What originally drew me to this recipe was the beautiful picture and the contrast between the deep green of the spinach and the golden brown of the croutons.  Remember what I was just saying about choosing where to spend your effort?  Well in this recipe don’t skip the homemade croutons!  Not only is there nothing better than homemade croutons, but I love how thinly they’re sliced.  They end up crispy, but still somewhat delicate.

Spinach Salad with Honey Garlic Vinaigrette

Spinach Salad with Honey Garlic Vinaigrette
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For the vinaigrette
  1. 3 T red wine vinegar
  2. 1T lemon juice
  3. 2 cloves garlic, minced
  4. 2T shallots, minced
  5. 1T honey
  6. ½ c olive oil
  7. 1t Dijon mustard
  8. Salt and pepper
For the salad
  1. Day old bread
  2. Olive oil
  3. Seasonings
  4. Baby spinach
  5. Golden raisins
  6. Goat cheese
  7. Kalamata olives
  8. Castelvetrano olives
Instructions
  1. Combine the shallots and garlic with the vinegar and lemon juice in a small bowl or jar and let macerate 5-10 minutes. Then add the rest of the vinaigrette ingredients and stir or shake to combine.
  2. Preheat oven to 350° F. Slice bread very thinly, about ¼” and lay out on a baking sheet. Drizzle with olive oil and season with salt and any other seasonings you like (garlic powder and dried basil would be a nice place to start). Bake for 10-15 minutes, until golden brown.
  3. Assemble salad by adding the spinach and golden raisins to a large bowl. Slice the olives in half and add to the bowl. Crumble the goat cheese on top. Break the croutons into bite sized pieces and add. Finally, toss with the vinaigrette, 1 T at a time until you reach your desired level of coating.
Notes
  1. I don’t have any measurements here because in a salad it’s all to your taste. Add a little of this and that, it really doesn’t matter as long as the main ingredient is the spinach.
Adapted from Gjelina
Adapted from Gjelina
Cravings & Crumbs http://www.cravingsandcrumbs.com/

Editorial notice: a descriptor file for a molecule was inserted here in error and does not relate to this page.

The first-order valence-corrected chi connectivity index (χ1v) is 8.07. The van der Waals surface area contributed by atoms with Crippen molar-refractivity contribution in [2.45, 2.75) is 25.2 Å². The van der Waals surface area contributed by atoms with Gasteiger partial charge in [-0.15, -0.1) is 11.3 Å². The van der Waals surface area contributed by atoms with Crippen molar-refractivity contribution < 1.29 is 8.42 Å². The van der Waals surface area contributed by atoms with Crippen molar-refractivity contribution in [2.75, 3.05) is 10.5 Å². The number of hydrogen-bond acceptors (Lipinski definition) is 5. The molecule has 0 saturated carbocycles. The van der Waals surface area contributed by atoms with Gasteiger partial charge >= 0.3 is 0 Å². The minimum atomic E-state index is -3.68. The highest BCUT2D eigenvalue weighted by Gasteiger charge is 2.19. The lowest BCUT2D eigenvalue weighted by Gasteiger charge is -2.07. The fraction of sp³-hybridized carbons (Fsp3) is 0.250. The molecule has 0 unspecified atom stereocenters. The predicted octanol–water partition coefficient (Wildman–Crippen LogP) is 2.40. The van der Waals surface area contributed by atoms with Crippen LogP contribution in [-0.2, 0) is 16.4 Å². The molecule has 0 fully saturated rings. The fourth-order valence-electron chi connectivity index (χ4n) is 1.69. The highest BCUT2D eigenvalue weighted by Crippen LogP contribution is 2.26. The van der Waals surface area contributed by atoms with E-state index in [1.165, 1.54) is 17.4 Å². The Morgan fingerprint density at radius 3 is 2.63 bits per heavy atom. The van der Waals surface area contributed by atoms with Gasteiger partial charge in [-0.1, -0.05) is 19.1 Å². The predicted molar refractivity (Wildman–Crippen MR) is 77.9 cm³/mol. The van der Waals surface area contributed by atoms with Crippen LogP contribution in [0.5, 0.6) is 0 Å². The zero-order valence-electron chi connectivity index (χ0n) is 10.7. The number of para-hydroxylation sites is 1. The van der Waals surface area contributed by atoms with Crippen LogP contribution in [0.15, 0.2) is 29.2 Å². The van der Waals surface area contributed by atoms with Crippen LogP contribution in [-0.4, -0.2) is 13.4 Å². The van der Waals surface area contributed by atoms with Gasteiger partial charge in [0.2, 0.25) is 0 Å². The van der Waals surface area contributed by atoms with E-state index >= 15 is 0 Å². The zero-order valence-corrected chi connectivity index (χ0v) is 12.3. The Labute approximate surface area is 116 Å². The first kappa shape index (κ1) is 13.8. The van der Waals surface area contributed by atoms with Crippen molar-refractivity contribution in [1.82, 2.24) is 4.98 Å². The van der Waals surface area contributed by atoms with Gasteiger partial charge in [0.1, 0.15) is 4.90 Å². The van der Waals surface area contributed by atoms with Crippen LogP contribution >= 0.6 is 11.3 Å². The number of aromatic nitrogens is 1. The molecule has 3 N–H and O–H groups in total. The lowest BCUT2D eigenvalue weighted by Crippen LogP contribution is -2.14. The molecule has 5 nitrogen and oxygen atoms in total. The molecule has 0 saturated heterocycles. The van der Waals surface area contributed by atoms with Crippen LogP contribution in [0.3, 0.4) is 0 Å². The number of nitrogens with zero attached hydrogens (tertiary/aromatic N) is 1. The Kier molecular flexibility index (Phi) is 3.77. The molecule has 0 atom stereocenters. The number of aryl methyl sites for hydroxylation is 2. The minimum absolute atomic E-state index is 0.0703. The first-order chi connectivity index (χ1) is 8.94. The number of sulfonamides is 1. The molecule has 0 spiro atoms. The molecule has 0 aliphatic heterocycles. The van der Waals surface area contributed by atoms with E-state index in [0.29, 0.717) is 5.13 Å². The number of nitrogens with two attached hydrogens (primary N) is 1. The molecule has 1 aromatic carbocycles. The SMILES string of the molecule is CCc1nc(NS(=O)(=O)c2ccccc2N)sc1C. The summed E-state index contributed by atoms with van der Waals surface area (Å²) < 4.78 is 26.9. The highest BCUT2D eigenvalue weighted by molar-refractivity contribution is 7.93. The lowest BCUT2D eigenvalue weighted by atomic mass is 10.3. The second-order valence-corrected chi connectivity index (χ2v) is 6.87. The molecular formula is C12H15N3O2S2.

Fancy Mushroom Toasts

Fancy Mushroom Toast | Cravings & Crumbs

I have a sort of foodie friend in the office I work in.  We chat about recipes we’ve tried, new ingredients we found, what we’re going to cook over the weekend, cookbooks, pretty much anything food related.  I love finding people who love to cook because talking to them gets me excited about new flavors, cuisines, and ingredients that I might not have been familiar with or known about before.

Fancy Mushroom Toast | Cravings & Crumbs

A few weeks ago he came into the office on Monday morning talking about a meal he had at Gjelina over the weekend.  He led with the dessert heavenly butterscotch pots de creme then he moved on to the mushroom toast.  I have no idea what else he ate there because we couldn’t move past the mushrooms.  Oh my god, the mushroom toast.  The chef says he can’t take these off the menu because the customers will revolt.  They’re that good.

Fancy Mushroom Toast | Cravings & Crumbs

Like any obsessive home cook, he had already bought the cookbook and was ready to try to recreate them at home.  I wouldn’t have thought much more about these mushroom toasts except to ask for a follow-up the next week.  But the next week he hadn’t made them.  The week after that he bought a mixture of fancy mushrooms at the farmer’s market, but was stymied by the homemade creme fraiche, which had to be cultured at exactly 78° F…  Three weeks I waited for the report on the mushrooms toasts!  And in the meantime I found myself reading blog posts of people who had recreated them and scrolling through instagram shots from the restaurant just to see what they looked like in their natural habitat.  Yeah, I know I have problems.

Fancy Mushroom Toast | Cravings & Crumbs